Four 1950s icons meet in the same hotel room and two of them discover more in common between them than they ever anticipated.Four 1950s icons meet in the same hotel room and two of them discover more in common between them than they ever anticipated.Four 1950s icons meet in the same hotel room and two of them discover more in common between them than they ever anticipated.
Richard M. Davidson
- Director of Photography
- (as Richard Davidson)
Fair "chamber piece"
"Insignificance" is a far from great film, from a stage play, directed by Nic Roeg. In the scheme of Roeg's films, this is above the level of most of his post-"Don't Look Now" work, which is characterised by judicious use of Theresa Russell as lead actress. She's actually very good here, and far from the problem in other Roeg films like "Bad Timing" and "Cold Heaven". As the "Actress", who is Marilyn Monroe, Russell is very effective, portraying her as a thoroughly depressive, but likeable siren. She plays well alongside Michael Emil as Einstein, who is excellent to say the least. He looks the part admirably, and while Theresa Russell doesn't look exactly like Monroe, she certainly is attractive enough to make the part ring true. Other players are adequate if not quite as arresting as Emil and Russell are. A pretty workable, intelligent script is directed well by Roeg, but certainly not brilliantly, like "Walkabout" or "Performance". As in other later Roeg films, he tends to rely too much on vague, insubstantial flashbacks, that add very little to the film. In many ways the film would have worked better as a shorter (say, 60 minutes), more modest piece. Still, a quite acceptable, passable film. At times quite excellent, but somewhat lacking overall. Rating:- *** 1/2/*****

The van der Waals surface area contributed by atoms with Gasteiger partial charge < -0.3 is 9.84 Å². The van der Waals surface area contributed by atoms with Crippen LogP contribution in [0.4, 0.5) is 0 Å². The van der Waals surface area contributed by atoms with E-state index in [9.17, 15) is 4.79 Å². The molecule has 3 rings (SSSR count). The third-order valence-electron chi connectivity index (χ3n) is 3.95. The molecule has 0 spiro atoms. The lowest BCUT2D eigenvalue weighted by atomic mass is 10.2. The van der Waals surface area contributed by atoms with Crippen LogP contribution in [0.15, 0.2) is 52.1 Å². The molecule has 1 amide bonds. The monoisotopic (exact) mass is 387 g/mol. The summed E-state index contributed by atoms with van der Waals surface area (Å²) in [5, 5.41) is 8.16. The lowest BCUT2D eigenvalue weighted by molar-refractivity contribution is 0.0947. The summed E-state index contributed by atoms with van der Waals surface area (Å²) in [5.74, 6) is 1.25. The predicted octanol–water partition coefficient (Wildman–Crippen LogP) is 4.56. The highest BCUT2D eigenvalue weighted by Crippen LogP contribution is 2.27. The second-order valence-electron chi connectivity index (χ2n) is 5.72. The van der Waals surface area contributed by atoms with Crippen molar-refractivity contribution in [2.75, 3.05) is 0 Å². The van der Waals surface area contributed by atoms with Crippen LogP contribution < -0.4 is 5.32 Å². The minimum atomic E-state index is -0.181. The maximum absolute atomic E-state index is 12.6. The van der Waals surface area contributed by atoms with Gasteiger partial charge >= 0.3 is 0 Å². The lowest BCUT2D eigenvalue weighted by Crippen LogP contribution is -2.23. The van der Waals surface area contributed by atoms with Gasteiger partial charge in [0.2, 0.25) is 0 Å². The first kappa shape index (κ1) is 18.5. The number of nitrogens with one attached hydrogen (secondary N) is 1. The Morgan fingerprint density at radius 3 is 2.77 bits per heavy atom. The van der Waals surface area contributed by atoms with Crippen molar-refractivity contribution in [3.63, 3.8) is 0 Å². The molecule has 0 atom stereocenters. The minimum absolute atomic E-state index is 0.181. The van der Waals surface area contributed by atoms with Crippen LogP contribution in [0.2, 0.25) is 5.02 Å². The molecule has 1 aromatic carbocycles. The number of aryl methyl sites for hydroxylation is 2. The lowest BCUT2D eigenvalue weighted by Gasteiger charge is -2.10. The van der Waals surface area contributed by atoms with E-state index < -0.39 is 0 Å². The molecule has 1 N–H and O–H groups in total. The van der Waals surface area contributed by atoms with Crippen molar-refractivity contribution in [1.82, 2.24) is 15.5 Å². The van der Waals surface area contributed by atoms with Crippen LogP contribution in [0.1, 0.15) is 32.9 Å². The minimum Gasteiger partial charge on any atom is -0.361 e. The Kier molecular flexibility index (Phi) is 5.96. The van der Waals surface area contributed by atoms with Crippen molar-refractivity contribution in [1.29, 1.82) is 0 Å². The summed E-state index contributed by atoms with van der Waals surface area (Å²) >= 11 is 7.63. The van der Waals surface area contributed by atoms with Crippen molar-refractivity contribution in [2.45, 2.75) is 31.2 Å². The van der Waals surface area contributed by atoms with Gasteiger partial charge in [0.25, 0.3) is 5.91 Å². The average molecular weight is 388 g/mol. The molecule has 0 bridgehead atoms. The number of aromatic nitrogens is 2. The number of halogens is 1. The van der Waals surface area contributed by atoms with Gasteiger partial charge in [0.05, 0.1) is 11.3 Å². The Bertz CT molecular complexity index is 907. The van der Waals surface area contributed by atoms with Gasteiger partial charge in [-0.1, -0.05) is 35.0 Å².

- May 15, 2001
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